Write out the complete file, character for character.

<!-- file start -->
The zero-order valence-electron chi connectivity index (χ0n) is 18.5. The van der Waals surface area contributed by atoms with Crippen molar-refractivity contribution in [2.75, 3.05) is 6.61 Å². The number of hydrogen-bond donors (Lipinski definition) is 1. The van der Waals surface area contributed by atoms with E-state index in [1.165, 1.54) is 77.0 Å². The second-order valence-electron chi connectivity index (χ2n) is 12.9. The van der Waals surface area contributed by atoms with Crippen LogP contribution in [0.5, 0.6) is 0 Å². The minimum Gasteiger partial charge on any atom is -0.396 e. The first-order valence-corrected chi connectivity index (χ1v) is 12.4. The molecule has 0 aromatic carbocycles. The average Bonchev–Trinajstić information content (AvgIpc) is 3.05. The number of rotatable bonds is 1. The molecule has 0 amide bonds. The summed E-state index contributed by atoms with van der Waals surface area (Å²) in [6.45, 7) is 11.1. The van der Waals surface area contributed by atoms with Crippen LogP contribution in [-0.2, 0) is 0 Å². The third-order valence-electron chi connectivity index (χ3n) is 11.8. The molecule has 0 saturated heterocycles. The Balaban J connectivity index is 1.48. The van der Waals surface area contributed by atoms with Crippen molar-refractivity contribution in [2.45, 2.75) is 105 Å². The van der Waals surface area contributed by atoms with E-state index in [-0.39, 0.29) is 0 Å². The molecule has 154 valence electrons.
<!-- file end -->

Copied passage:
The zero-order valence-electron chi connectivity index (χ0n) is 18.5. The van der Waals surface area contributed by atoms with Crippen molar-refractivity contribution in [2.75, 3.05) is 6.61 Å². The number of hydrogen-bond donors (Lipinski definition) is 1. The van der Waals surface area contributed by atoms with E-state index in [1.165, 1.54) is 77.0 Å². The second-order valence-electron chi connectivity index (χ2n) is 12.9. The van der Waals surface area contributed by atoms with Crippen LogP contribution in [0.5, 0.6) is 0 Å². The minimum Gasteiger partial charge on any atom is -0.396 e. The first-order valence-corrected chi connectivity index (χ1v) is 12.4. The molecule has 0 aromatic carbocycles. The average Bonchev–Trinajstić information content (AvgIpc) is 3.05. The number of rotatable bonds is 1. The molecule has 0 amide bonds. The summed E-state index contributed by atoms with van der Waals surface area (Å²) in [6.45, 7) is 11.1. The van der Waals surface area contributed by atoms with Crippen LogP contribution in [-0.2, 0) is 0 Å². The third-order valence-electron chi connectivity index (χ3n) is 11.8. The molecule has 0 saturated heterocycles. The Balaban J connectivity index is 1.48. The van der Waals surface area contributed by atoms with Crippen molar-refractivity contribution in [2.45, 2.75) is 105 Å². The van der Waals surface area contributed by atoms with E-state index in [-0.39, 0.29) is 0 Å². The molecule has 154 valence electrons.